Properly pruning your rose bush is the key to producing large blooms and healthy plants. It will be tempting to prune the rose bush while you’re cleaning up after summer gardens. However, this could be detrimental to the rose bush. Pruning during the summer should only involve dead heading. Dead heading is the process of pulling the bloom off the plan when it wilts. Doing this will promote new blooms. Any cuts to stems or branches should be limited to dead foliage. Rose bushes are very susceptible during hot temperatures to parasites and bacteria. I’ve lost a few rose bushes by not following these guidelines. It can be an expensive lesson so I wanted to share with everyone.
Time of Year to Prune a Rose Bush
Winter is the best time to prune your rose bush. The key to pruning is to shape the rose bush in the way that you like. I prefer mine to be 3 to 4 feet tall so during winter I will only cut back 12 to 18 inches at maximum. That way in spring the bush is back to 3 to 4 feet very quickly.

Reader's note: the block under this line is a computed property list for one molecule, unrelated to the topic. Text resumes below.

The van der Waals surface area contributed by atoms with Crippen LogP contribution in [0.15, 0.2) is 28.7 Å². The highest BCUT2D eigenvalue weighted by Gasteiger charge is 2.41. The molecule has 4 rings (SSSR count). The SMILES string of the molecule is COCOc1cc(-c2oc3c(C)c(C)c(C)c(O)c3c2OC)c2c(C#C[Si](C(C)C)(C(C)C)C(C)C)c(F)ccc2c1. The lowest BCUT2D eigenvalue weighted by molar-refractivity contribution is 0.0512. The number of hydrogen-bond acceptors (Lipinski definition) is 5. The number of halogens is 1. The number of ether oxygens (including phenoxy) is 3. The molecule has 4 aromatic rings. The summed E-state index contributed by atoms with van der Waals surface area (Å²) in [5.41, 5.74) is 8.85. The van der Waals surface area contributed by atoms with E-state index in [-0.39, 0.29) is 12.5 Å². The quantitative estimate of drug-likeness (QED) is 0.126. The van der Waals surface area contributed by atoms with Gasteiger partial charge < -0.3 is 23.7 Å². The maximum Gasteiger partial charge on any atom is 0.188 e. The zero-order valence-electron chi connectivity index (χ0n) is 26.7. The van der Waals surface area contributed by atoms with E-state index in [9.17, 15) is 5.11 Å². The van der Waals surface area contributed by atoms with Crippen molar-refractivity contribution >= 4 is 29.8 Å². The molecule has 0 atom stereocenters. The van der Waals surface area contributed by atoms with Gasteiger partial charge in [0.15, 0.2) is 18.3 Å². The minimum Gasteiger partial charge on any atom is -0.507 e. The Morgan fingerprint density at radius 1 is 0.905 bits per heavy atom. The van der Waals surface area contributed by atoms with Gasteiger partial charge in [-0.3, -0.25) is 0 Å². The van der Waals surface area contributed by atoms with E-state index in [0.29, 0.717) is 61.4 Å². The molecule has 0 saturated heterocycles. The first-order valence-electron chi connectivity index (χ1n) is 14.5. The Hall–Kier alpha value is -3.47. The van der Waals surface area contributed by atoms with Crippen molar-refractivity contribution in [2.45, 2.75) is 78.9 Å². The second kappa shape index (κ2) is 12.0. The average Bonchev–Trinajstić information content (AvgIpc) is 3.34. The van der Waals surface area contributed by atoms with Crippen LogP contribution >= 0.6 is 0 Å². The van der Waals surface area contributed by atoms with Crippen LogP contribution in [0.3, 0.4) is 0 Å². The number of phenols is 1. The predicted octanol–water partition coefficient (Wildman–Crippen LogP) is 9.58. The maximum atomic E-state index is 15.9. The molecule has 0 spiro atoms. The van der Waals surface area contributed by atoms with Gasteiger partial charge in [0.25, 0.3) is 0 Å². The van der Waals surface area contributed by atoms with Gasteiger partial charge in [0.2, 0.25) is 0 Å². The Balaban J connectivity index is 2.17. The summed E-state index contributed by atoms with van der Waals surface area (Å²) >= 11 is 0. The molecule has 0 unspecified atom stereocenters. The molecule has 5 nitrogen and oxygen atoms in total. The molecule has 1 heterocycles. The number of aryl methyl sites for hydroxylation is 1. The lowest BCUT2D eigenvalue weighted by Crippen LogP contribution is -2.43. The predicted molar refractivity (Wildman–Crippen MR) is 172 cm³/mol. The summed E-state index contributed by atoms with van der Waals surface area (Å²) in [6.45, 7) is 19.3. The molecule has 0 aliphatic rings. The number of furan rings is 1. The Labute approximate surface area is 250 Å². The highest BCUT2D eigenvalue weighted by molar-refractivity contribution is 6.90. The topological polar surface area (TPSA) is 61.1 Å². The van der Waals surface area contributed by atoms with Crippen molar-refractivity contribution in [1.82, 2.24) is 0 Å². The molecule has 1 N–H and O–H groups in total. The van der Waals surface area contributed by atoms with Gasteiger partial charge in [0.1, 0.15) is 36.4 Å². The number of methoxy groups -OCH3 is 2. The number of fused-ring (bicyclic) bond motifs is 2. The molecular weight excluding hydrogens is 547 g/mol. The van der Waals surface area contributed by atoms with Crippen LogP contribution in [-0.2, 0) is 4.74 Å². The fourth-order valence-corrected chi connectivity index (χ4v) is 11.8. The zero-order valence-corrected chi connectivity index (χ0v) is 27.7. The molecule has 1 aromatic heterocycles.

Any branches that cross or rub against other branches will need to be cut back to the stem. Any branches that rub will introduce a weak spot for bacteria or parasites in the warmer months. The rose bush should be vase shaped after pruning. Once the spring hits new foliage will appear and fill in around the stems. The distance between the stems will allow for more blooms to develop.
Use the Right Tools
Another key to pruning is to use sharp and clean shears. I would not ever recommend using hedge trimmers on a rose bush. The hedge trimmer will not produce clean cuts that are needed to protect the rose bush. Another mistake I’ve made and regretted after a 3 year old rose bush died on me.
Enjoy the Results
Rose bushes are a wonderful addition to any landscaping. They will take more time to trim, prune, fertilize but it will pay off in wonderful blooms if done correctly. Any questions please feel free to reach out.